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Question DetailsAsked on 2/14/2013

How much does it cost (rough estimate) to connect my sewer pipes to city main pipes.. Distance is 95ft in Robbinsdale mn

Getting rid of septic tank,how much would I be looking at in cost to connect my sewer line to the city main sewer line? 95ft out

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2 Answers


One of the most expensive things will be the labor. Digging down for the pipe, removing the dirt and laying the pipe inline, and doing so reasonable properly will be very expensive.

If you are willing to take the risk, you can have a homeless shelter send over a couple of day-workers with experience is digging trenches. Sometimes a plumber will be 'on the program'.

Once you have the very expensive work done, even by a rented backhoe, you can lay the pipe yourself if you are willing. The actual hookup and finishing touches should be done by a licensed plumber from Angie's List.

I would recommend that you leave the newly installed pipe in place and uncovered for the first few weeks, if your local laws permit. Reason? If any connections are improper, you can find out promptly.

Answered 6 years ago by ProfessorWonderful


Not a good idea to try this yourself. Do you know how far down you have to go to reach the main line? Casual laborers won't, and it could be pretty deep. Deep ditches pose cave-in hazards depending upon the nature of the soil in your area. Want to take that risk? Contractors are experienced, informed, and equipped to do this kind of work in a short period of time.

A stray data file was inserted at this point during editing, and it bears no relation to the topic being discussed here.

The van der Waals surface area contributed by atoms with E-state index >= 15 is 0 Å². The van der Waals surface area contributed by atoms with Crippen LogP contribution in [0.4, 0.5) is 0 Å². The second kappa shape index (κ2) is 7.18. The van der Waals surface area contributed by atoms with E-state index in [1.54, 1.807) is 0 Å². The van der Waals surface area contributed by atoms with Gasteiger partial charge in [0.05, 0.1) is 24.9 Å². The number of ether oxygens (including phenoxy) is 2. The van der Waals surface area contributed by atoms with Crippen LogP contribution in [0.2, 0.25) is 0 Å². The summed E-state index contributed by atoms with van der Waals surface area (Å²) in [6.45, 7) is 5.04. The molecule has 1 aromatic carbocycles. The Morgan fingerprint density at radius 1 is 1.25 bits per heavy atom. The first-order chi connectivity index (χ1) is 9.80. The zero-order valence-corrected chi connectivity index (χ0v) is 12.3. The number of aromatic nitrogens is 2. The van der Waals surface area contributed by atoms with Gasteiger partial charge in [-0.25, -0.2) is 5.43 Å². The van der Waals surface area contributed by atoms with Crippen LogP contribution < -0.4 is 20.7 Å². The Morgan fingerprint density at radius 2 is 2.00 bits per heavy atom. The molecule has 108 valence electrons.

Sewer connections are covered by both zoning and health regulations in most cities. You will most likely have to obtain a permit whether you do it yourself or have a professional do it. Digging in an urban area? you have to get the local agency to come out and mark underground utilities (called "holey molely" in my area). When you disconnect from a septic system you will at least be required to fill in and seal tanks and disconnect from finger systems. If your city requires you to break up and remove the septic tank, oh, my goodness, dyi-ers and causal laborers won't be equipped to do that, and really don't want to get mixed up in that. Contractors do all of this for you, and of course, filling in and sealing are easier and therefore cheaper than breaking up and removing.

All of this and actual hookups require inspection before you cover anything up. The sewer authority will charge you a one-time connection fee as well as a monthly charge regardless of how you do it. That could range from $500 to $2,000 depending upon the local sewer authority. You may qualify for special assistance from federal and state sources.

Ninety-five feet isn't a long run. I am not a contractor but I have some personal knowledge of this process. Not sure of contractors' charges in Minnesota, and you've left a lot of variables unstated, so I won't quote figures, but you would likely get this work done by a contractor in a short period of time, get it done correctly, and for a reasonable price below your expectations. What's your peace of mind worth? Call some Angie's List contractors and get them to give you an estimate. They will deal with you.

Source: IndyWilks

Answered 6 years ago by IndyWilks

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